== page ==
9/11 – the employment legacy

Friday, September 11th, 2009 - Blog, Employment, sunday thoughts

9/11 – the employment legacy

Eight Years Past

Today is the eight anniversary of the 9/11 attacks on the United States, which resulted in the deaths of 2,993 people, and the destruction of the twin towers of the World Trade Centre in New York.

Personally, it is an important event: at the time I managed people who worked in New York, and I watched everything from the second plane crashing into the north tower live on the various satellite news channels. But also, I take a look back at the event, and think in world history much as thought any loss of life is tragic, the repercussions of 9/11 have had a greater and less stabilizing affect on the world since.

As this is an employment blog, its from an employment position that I will take that perspective

An increase in racism

The first note personally, is the increase in racism, specifically against anyone perceived as a Muslim. As a Christian, to say this disappoints me is an understatement, but it is the fundamentals of miss-understanding which is the shocking factor.

I think looking at it from a wholly personal perspective – I am a British Christian with a Celtic name and family history, who grew up in England looking nightly at dissident Catholics and Church of England members blowing each other and their communities apart in Northern Ireland – the word “enemy” takes on a whole new perspective. Simply, Northern Ireland taught us in the UK that you couldn’t paint a whole community as good or bad. To get to the real reasons of why some people felt that what they faced was best addressed and resolved via an America funded and Libyan sourced ArmaLite or a few kilograms of Semtex, you had to engage with them.

Post 9/11, there was a surge in Christian fundamentalism, particularly in North America, which in effect said: Bible good, Qur’an bad, Muslims are terrorists. Just a thought here, but I wonder if any of those actually preaching this idea had actually read the Qur’an, or even skimmed it? Because, if they had, they would realise that it includes most of the Bible – yes, it evens mentions and praises Jesus – plus a few extra chapters.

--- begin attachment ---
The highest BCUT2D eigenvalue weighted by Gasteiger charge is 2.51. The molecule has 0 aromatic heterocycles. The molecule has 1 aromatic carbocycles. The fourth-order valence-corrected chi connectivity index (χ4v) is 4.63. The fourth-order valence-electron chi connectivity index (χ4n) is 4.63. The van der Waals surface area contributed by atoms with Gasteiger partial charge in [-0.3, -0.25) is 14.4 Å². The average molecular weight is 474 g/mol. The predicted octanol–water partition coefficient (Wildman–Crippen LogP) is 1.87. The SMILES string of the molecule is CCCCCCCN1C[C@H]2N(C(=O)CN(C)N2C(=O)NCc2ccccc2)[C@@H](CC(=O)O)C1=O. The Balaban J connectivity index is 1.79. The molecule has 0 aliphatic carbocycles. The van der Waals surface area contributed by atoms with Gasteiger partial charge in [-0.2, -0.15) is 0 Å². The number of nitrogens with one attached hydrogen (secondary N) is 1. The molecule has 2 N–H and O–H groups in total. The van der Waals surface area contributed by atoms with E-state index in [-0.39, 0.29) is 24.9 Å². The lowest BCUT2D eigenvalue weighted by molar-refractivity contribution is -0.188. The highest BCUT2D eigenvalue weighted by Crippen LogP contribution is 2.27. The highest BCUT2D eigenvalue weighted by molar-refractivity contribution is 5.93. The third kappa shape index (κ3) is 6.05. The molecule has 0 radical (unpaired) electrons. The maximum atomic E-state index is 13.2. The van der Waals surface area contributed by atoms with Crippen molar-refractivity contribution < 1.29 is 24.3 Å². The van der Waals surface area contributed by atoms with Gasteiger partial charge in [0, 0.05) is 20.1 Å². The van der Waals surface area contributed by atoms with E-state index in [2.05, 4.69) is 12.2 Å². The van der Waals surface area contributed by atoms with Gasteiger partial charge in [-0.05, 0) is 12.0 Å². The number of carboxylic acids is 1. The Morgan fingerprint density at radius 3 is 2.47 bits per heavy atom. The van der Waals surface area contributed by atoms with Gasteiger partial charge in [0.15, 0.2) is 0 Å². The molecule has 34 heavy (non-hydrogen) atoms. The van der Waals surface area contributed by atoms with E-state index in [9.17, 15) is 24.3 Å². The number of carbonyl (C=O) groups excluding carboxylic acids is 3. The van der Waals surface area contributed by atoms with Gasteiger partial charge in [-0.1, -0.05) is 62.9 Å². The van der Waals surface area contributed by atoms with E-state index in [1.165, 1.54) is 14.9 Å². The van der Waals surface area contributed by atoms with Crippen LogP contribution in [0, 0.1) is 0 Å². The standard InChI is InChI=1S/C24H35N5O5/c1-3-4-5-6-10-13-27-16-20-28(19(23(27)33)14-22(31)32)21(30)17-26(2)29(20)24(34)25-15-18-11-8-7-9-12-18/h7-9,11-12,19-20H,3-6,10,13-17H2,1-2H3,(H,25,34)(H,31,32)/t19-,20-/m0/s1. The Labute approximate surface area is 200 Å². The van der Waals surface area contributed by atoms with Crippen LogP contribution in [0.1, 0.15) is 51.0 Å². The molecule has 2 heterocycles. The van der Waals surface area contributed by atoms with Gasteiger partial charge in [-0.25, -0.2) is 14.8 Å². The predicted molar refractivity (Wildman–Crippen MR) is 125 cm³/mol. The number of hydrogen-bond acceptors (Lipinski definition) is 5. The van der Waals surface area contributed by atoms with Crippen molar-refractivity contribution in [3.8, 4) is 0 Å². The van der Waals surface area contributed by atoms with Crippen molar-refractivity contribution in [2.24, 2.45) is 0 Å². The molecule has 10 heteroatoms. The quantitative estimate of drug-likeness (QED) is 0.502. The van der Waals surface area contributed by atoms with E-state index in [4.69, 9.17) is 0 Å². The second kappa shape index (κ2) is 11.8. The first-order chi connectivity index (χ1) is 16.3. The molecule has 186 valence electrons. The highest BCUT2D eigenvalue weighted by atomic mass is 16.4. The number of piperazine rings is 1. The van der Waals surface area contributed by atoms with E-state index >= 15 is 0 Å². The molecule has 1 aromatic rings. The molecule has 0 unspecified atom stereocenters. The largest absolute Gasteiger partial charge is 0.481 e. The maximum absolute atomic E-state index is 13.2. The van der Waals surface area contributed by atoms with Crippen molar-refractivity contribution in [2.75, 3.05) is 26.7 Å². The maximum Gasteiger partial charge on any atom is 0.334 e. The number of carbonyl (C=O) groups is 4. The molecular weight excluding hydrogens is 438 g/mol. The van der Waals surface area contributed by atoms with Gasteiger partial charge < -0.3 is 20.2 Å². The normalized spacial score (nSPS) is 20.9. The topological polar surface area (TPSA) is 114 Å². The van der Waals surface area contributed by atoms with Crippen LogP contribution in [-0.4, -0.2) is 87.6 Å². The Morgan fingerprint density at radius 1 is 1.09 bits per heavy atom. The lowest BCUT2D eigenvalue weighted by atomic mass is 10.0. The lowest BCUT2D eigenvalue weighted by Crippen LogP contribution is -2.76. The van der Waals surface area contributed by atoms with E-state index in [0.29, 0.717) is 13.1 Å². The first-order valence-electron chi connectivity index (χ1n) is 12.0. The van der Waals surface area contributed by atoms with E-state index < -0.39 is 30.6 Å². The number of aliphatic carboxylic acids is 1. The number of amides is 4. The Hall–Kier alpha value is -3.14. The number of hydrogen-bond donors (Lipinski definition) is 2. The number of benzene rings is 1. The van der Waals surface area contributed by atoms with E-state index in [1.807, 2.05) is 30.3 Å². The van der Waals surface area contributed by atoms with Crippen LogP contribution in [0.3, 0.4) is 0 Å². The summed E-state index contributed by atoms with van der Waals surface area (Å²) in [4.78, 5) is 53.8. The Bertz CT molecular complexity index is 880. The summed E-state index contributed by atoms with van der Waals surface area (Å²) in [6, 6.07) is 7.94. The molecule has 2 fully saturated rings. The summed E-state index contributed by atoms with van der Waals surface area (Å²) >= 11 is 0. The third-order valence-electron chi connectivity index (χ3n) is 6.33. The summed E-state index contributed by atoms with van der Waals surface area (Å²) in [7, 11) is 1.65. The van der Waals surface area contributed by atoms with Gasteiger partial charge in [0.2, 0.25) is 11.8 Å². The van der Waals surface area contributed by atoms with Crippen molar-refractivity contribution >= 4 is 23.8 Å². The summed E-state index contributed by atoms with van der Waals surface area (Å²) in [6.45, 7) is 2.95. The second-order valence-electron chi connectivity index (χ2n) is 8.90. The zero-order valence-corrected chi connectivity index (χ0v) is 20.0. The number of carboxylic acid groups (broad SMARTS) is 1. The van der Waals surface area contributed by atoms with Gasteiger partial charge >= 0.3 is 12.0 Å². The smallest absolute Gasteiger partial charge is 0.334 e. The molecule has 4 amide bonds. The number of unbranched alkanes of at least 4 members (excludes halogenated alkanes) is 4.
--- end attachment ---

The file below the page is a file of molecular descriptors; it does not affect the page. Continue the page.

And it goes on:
Personally, the first people I heard condemn the 9/11 attacks outside the politicians and the commentating news media, were representatives from the Muslim Council of Great Britain on the sofa of the BBC’s Breakfast news the the 10th of September. These deeply religious men also commented that such an attack was fundamentally against the principles of the Qur’an.

The result for us today in the world of employment, is that often I find an increased and heightened awareness of “and where were they born” if I put forward a candidate with what could be termed a Muslim-associated name: even if they have a clear and deep Brummy accent. My concern here is that in both the present and the long term, that what we end up with is an isolated and disaffected young British Muslim community: who on the one hand have at least reduced employment prospects; and on the other hand hear occasional dissident voices in their own community which suggest a way forward through Muslim fundamentalism. If we look at out own 7/7 attacks in the UK, those who took the bombs onto the transport infrastructure of London were unemployed, young, British born Muslims.